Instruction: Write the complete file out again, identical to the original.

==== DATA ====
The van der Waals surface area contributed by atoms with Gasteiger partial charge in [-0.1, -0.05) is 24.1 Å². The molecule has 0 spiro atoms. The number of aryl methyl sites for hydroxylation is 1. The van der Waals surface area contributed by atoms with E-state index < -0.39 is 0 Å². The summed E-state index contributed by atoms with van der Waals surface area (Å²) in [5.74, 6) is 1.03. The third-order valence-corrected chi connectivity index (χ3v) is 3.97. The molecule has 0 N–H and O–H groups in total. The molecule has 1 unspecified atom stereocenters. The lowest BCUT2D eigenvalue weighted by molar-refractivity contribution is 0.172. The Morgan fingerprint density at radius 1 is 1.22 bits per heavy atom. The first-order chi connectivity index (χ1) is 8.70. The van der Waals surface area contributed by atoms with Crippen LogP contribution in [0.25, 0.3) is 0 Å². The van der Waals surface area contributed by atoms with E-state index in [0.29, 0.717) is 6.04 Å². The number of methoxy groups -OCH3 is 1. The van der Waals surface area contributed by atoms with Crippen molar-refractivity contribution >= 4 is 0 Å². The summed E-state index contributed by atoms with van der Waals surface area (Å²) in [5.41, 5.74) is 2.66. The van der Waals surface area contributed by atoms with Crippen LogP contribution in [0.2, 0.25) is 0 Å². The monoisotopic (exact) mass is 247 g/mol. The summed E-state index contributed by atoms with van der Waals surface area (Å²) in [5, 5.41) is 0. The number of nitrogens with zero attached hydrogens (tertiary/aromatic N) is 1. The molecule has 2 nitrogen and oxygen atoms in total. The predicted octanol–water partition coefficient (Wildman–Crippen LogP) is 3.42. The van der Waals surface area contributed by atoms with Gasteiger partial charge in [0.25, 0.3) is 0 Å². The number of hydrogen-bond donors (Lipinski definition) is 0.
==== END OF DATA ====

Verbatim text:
The van der Waals surface area contributed by atoms with Gasteiger partial charge in [-0.1, -0.05) is 24.1 Å². The molecule has 0 spiro atoms. The number of aryl methyl sites for hydroxylation is 1. The van der Waals surface area contributed by atoms with E-state index < -0.39 is 0 Å². The summed E-state index contributed by atoms with van der Waals surface area (Å²) in [5.74, 6) is 1.03. The third-order valence-corrected chi connectivity index (χ3v) is 3.97. The molecule has 0 N–H and O–H groups in total. The molecule has 1 unspecified atom stereocenters. The lowest BCUT2D eigenvalue weighted by molar-refractivity contribution is 0.172. The Morgan fingerprint density at radius 1 is 1.22 bits per heavy atom. The first-order chi connectivity index (χ1) is 8.70. The van der Waals surface area contributed by atoms with Crippen LogP contribution in [0.25, 0.3) is 0 Å². The van der Waals surface area contributed by atoms with E-state index in [0.29, 0.717) is 6.04 Å². The number of methoxy groups -OCH3 is 1. The van der Waals surface area contributed by atoms with Crippen molar-refractivity contribution >= 4 is 0 Å². The summed E-state index contributed by atoms with van der Waals surface area (Å²) in [5.41, 5.74) is 2.66. The van der Waals surface area contributed by atoms with Crippen LogP contribution in [0.2, 0.25) is 0 Å². The monoisotopic (exact) mass is 247 g/mol. The summed E-state index contributed by atoms with van der Waals surface area (Å²) in [5, 5.41) is 0. The number of nitrogens with zero attached hydrogens (tertiary/aromatic N) is 1. The molecule has 2 nitrogen and oxygen atoms in total. The predicted octanol–water partition coefficient (Wildman–Crippen LogP) is 3.42. The van der Waals surface area contributed by atoms with Gasteiger partial charge in [0.25, 0.3) is 0 Å². The number of hydrogen-bond donors (Lipinski definition) is 0.